South Africa had entered a promising new era with Nelson Mandela at the helm in 1994, but Zuma represents a lost decade in the country's history. For a brief moment, he appeared like a down to earth alternative to his predecessor Thabo Mbeki, who was regarded as aloof and obstinate. Zuma, on the other hand, appeared like a politician who was close to the masses and who represented the poor and marginalized with his humble background and his lack of education. A man who, with his traditional dances, costumes, struggle songs and shameless polygamy, had a strong appeal for those left behind.
The power of Zuma's populismZuma's party, the progressive African National Congress (ANC), which had long enjoyed international support, fell under his spell and could not stop his populist attraction. The party underestimated his shrewdness and deviousness and was completely usurped within just a few years by someone who did not stand for anything - except an unscrupulous talent to stay in power and enrich himself, his family and his cronies.
Zuma made good use of the weapons he had amassed during the struggle against the apartheid regime. As the ANC's head of intelligence during that time, Zuma had meticulously collected facts about friends and foes alike. When he brought South Africa's official intelligence organizations and investigative authorities under his control after becoming president, Zuma had plenty of information at his disposal that he could use against almost everyone and play his opponents off against each other. He did not manage to take control of the media and the judiciary, but the public service is full of Zuma's men.
Ramaphosa's mammoth taskAll this illustrates the mammoth task that awaits Zuma's successor, Cyril Ramaphosa. South Africa, once Africa's beacon of hope and its economic engine, is hardly taken seriously on the continent anymore. It's a special case with its never-ending history of apartheid and eternal black-white portrayal. It lacks a coherent foreign policy and has become unpredictable. Investors have long started to give preference to other regions. South Africa's large corporations have started to operate around the globe and put their money elsewhere.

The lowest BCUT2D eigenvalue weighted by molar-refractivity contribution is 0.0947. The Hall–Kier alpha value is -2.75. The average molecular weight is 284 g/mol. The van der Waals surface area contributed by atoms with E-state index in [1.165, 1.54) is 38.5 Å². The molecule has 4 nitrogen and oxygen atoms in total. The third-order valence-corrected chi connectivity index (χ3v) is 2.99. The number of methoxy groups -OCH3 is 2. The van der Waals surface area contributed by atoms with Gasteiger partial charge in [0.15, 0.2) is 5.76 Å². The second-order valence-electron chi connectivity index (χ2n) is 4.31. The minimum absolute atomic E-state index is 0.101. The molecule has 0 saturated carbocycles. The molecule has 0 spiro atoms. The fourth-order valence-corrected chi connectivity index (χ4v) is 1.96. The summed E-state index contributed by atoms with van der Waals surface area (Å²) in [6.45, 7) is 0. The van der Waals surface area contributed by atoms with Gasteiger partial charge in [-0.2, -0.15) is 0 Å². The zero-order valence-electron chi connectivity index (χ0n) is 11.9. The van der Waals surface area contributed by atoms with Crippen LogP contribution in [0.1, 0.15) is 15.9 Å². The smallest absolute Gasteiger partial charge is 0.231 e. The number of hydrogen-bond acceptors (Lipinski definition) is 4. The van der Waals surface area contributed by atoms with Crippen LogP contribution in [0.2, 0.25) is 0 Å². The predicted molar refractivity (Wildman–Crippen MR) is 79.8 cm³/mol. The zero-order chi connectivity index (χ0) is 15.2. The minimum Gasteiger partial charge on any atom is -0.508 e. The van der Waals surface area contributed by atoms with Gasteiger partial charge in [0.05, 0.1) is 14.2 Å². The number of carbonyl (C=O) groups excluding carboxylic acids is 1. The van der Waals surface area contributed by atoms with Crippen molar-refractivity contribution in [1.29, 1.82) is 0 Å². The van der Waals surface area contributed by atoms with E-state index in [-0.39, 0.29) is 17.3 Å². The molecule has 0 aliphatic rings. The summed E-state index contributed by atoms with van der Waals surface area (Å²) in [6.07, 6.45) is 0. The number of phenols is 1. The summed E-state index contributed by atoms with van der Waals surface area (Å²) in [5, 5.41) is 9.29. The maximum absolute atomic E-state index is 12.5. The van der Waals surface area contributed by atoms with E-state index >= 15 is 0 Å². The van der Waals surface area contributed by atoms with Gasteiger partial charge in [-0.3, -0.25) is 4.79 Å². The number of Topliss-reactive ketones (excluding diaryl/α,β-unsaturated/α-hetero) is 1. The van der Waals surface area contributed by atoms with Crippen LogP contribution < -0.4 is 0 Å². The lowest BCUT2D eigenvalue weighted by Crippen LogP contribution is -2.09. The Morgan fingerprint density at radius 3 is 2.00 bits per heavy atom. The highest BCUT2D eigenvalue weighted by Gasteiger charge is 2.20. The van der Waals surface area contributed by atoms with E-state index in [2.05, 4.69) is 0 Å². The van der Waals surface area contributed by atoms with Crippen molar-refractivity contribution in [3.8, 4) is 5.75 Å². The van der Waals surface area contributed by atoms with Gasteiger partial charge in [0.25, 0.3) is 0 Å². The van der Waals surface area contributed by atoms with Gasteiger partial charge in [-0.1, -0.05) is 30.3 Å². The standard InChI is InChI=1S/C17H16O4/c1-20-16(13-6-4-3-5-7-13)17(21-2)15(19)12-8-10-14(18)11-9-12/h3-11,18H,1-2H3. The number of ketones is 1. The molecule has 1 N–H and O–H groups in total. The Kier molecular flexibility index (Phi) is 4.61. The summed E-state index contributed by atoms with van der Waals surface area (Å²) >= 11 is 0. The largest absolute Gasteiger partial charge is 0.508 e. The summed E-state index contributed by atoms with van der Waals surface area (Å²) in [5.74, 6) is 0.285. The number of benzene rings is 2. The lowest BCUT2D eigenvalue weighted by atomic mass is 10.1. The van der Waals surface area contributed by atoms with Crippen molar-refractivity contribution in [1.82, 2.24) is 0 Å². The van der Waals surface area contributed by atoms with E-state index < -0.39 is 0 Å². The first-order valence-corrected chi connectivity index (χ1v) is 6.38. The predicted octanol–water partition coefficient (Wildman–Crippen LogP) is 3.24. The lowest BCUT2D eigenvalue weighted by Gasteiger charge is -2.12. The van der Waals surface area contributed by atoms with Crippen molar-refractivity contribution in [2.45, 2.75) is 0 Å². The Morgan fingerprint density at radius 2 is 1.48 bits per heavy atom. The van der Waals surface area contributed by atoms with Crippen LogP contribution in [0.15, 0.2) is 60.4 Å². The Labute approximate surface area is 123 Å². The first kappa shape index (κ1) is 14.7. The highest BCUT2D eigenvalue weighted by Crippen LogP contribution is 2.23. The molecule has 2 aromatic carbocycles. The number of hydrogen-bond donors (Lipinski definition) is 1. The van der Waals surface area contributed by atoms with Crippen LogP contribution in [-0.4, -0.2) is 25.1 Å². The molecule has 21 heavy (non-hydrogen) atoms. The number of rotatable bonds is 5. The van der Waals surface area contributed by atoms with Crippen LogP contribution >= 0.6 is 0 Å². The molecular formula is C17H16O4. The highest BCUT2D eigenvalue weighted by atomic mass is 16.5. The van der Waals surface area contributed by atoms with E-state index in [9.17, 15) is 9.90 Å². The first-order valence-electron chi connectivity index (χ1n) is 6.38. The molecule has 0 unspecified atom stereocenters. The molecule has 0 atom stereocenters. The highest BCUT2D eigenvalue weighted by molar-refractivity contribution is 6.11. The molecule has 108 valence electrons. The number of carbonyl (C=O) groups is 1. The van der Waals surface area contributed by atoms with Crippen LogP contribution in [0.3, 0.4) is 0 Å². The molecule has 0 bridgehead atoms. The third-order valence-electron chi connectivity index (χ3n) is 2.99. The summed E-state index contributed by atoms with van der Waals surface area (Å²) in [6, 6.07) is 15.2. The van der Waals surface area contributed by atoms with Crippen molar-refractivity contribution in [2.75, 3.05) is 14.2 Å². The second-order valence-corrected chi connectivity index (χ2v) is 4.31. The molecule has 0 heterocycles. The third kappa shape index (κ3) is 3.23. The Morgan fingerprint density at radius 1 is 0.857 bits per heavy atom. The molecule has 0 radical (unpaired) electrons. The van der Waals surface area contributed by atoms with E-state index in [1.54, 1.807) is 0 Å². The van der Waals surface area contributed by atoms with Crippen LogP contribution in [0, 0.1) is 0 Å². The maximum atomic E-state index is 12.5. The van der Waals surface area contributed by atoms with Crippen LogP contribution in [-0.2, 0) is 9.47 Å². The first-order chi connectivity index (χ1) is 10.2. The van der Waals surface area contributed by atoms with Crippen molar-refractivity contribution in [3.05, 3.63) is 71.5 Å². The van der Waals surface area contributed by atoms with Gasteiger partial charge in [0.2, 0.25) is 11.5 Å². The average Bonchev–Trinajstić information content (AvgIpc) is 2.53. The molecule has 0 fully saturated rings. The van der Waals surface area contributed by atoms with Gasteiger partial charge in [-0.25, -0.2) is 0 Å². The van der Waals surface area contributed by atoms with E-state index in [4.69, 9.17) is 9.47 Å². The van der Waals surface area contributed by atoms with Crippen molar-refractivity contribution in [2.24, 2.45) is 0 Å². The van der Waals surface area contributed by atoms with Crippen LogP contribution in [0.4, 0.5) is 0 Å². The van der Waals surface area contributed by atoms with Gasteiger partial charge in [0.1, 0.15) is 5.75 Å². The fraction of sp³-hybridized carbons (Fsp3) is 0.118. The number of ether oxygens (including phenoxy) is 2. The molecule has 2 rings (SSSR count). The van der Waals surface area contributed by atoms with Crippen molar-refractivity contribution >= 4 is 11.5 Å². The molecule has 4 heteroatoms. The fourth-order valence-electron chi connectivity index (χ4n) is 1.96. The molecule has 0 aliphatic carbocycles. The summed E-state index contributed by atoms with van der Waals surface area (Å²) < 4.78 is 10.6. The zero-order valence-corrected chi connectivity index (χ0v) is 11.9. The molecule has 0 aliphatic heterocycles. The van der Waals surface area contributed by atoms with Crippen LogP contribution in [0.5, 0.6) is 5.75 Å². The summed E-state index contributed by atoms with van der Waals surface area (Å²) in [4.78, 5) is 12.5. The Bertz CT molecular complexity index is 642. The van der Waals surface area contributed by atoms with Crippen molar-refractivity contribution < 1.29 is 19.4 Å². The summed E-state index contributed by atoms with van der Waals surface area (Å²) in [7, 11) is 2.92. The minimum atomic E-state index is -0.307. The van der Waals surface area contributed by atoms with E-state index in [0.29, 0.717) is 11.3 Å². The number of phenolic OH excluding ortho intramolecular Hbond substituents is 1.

Cyril Ramaphosa is suspiciously quiet these days. So far, there has been no vigorous TV speech from him, no public display of triumph or words of scorn.
Ramaphosa probably knows exactly what lies ahead and how big the damage really is that Zuma has left behind. The opposition is right to demand early elections, which probably would not suit Ramaphosa. He wants to have time to make his mark in order to improve his position ahead of the scheduled elections in 2019. Ramaphosa wants to prevent a split within the ANC; instead he wants to reform the party and lead it to another election victory.
Compromise and concessionsFor that, Ramaphosa will have to make compromises as well as concessions to Zuma's supporters, which are not likely to go down well with many voters. Ramaphosa's fans expect him to clean up the country and to restore the public's confidence in the judiciary, the constitution and state bureaucracy. They want Zuma and his cohorts to stand trial. They want public servants to serve the country's interests, not their own.
This will be a tough test for Ramaphosa, despite his excellent qualities. The industrialist and multimillionaire does not represent the common people, but South Africa's victorious elite. Aged 65, he belongs to the old generation of liberation heroes who are becoming less and less popular with the country's youth. The sensational rise of the leftwing populist Economic Freedom Fighters (EFF) party, led by the former head of the ANC youth wing, Julius Malema, is a clear indication that the ANC has lost the young generation almost completely.